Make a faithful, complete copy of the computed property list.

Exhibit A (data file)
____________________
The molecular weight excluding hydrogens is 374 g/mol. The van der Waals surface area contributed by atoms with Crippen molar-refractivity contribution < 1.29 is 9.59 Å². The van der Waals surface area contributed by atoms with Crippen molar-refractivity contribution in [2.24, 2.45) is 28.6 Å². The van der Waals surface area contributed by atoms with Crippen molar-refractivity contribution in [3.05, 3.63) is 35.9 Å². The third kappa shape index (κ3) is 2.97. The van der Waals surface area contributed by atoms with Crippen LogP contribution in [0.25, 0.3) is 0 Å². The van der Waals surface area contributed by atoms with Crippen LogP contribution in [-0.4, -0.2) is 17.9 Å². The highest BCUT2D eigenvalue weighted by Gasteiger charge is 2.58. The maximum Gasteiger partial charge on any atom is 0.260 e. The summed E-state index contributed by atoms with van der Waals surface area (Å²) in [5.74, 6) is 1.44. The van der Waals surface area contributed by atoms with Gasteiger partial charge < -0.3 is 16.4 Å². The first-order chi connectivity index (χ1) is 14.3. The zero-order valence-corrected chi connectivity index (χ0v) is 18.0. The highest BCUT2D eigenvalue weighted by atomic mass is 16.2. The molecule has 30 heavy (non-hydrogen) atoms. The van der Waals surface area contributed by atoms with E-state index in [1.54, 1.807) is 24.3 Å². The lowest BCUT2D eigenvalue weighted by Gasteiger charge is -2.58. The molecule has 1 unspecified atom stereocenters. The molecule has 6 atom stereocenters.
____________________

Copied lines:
The molecular weight excluding hydrogens is 374 g/mol. The van der Waals surface area contributed by atoms with Crippen molar-refractivity contribution < 1.29 is 9.59 Å². The van der Waals surface area contributed by atoms with Crippen molar-refractivity contribution in [2.24, 2.45) is 28.6 Å². The van der Waals surface area contributed by atoms with Crippen molar-refractivity contribution in [3.05, 3.63) is 35.9 Å². The third kappa shape index (κ3) is 2.97. The van der Waals surface area contributed by atoms with Crippen LogP contribution in [0.25, 0.3) is 0 Å². The van der Waals surface area contributed by atoms with Crippen LogP contribution in [-0.4, -0.2) is 17.9 Å². The highest BCUT2D eigenvalue weighted by Gasteiger charge is 2.58. The maximum Gasteiger partial charge on any atom is 0.260 e. The summed E-state index contributed by atoms with van der Waals surface area (Å²) in [5.74, 6) is 1.44. The van der Waals surface area contributed by atoms with Gasteiger partial charge < -0.3 is 16.4 Å². The first-order chi connectivity index (χ1) is 14.3. The zero-order valence-corrected chi connectivity index (χ0v) is 18.0. The highest BCUT2D eigenvalue weighted by atomic mass is 16.2. The molecule has 30 heavy (non-hydrogen) atoms. The van der Waals surface area contributed by atoms with E-state index in [1.54, 1.807) is 24.3 Å². The lowest BCUT2D eigenvalue weighted by Gasteiger charge is -2.58. The molecule has 1 unspecified atom stereocenters. The molecule has 6 atom stereocenters.